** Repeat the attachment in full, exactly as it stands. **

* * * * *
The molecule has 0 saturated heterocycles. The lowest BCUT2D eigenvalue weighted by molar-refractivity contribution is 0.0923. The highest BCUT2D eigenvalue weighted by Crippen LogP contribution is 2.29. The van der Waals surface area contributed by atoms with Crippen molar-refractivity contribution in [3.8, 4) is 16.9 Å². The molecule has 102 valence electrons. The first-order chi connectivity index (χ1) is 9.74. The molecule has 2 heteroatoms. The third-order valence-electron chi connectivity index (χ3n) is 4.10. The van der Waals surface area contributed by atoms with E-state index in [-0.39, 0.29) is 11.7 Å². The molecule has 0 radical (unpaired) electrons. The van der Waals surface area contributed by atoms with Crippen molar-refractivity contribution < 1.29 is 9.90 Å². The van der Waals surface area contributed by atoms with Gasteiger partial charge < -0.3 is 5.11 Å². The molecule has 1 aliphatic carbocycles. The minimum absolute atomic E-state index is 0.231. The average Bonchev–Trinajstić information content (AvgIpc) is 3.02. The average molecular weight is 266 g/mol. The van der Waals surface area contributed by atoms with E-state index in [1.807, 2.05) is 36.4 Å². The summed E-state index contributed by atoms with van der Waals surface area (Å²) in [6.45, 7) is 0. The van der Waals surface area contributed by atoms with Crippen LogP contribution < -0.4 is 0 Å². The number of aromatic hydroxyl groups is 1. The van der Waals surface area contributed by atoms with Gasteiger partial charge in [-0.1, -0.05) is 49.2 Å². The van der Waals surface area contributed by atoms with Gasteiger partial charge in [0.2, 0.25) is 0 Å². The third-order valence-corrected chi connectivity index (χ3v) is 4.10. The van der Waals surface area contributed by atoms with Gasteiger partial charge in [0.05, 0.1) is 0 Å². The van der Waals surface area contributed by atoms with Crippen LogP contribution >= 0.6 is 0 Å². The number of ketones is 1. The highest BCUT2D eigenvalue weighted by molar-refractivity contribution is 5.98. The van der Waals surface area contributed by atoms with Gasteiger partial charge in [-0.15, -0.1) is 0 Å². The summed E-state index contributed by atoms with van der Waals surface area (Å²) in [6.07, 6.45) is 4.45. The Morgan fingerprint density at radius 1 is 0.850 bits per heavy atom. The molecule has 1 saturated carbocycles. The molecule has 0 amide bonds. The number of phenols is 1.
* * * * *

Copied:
The molecule has 0 saturated heterocycles. The lowest BCUT2D eigenvalue weighted by molar-refractivity contribution is 0.0923. The highest BCUT2D eigenvalue weighted by Crippen LogP contribution is 2.29. The van der Waals surface area contributed by atoms with Crippen molar-refractivity contribution in [3.8, 4) is 16.9 Å². The molecule has 102 valence electrons. The first-order chi connectivity index (χ1) is 9.74. The molecule has 2 heteroatoms. The third-order valence-electron chi connectivity index (χ3n) is 4.10. The van der Waals surface area contributed by atoms with E-state index in [-0.39, 0.29) is 11.7 Å². The molecule has 0 radical (unpaired) electrons. The van der Waals surface area contributed by atoms with Crippen molar-refractivity contribution < 1.29 is 9.90 Å². The van der Waals surface area contributed by atoms with Gasteiger partial charge < -0.3 is 5.11 Å². The molecule has 1 aliphatic carbocycles. The minimum absolute atomic E-state index is 0.231. The average Bonchev–Trinajstić information content (AvgIpc) is 3.02. The average molecular weight is 266 g/mol. The van der Waals surface area contributed by atoms with E-state index in [1.807, 2.05) is 36.4 Å². The summed E-state index contributed by atoms with van der Waals surface area (Å²) in [6.45, 7) is 0. The van der Waals surface area contributed by atoms with Crippen LogP contribution < -0.4 is 0 Å². The number of aromatic hydroxyl groups is 1. The van der Waals surface area contributed by atoms with Gasteiger partial charge in [-0.1, -0.05) is 49.2 Å². The van der Waals surface area contributed by atoms with Gasteiger partial charge in [0.2, 0.25) is 0 Å². The third-order valence-corrected chi connectivity index (χ3v) is 4.10. The van der Waals surface area contributed by atoms with Gasteiger partial charge in [0.05, 0.1) is 0 Å². The van der Waals surface area contributed by atoms with Crippen LogP contribution >= 0.6 is 0 Å². The number of ketones is 1. The highest BCUT2D eigenvalue weighted by molar-refractivity contribution is 5.98. The van der Waals surface area contributed by atoms with Gasteiger partial charge in [-0.15, -0.1) is 0 Å². The summed E-state index contributed by atoms with van der Waals surface area (Å²) in [6.07, 6.45) is 4.45. The Morgan fingerprint density at radius 1 is 0.850 bits per heavy atom. The molecule has 1 saturated carbocycles. The molecule has 0 amide bonds. The number of phenols is 1.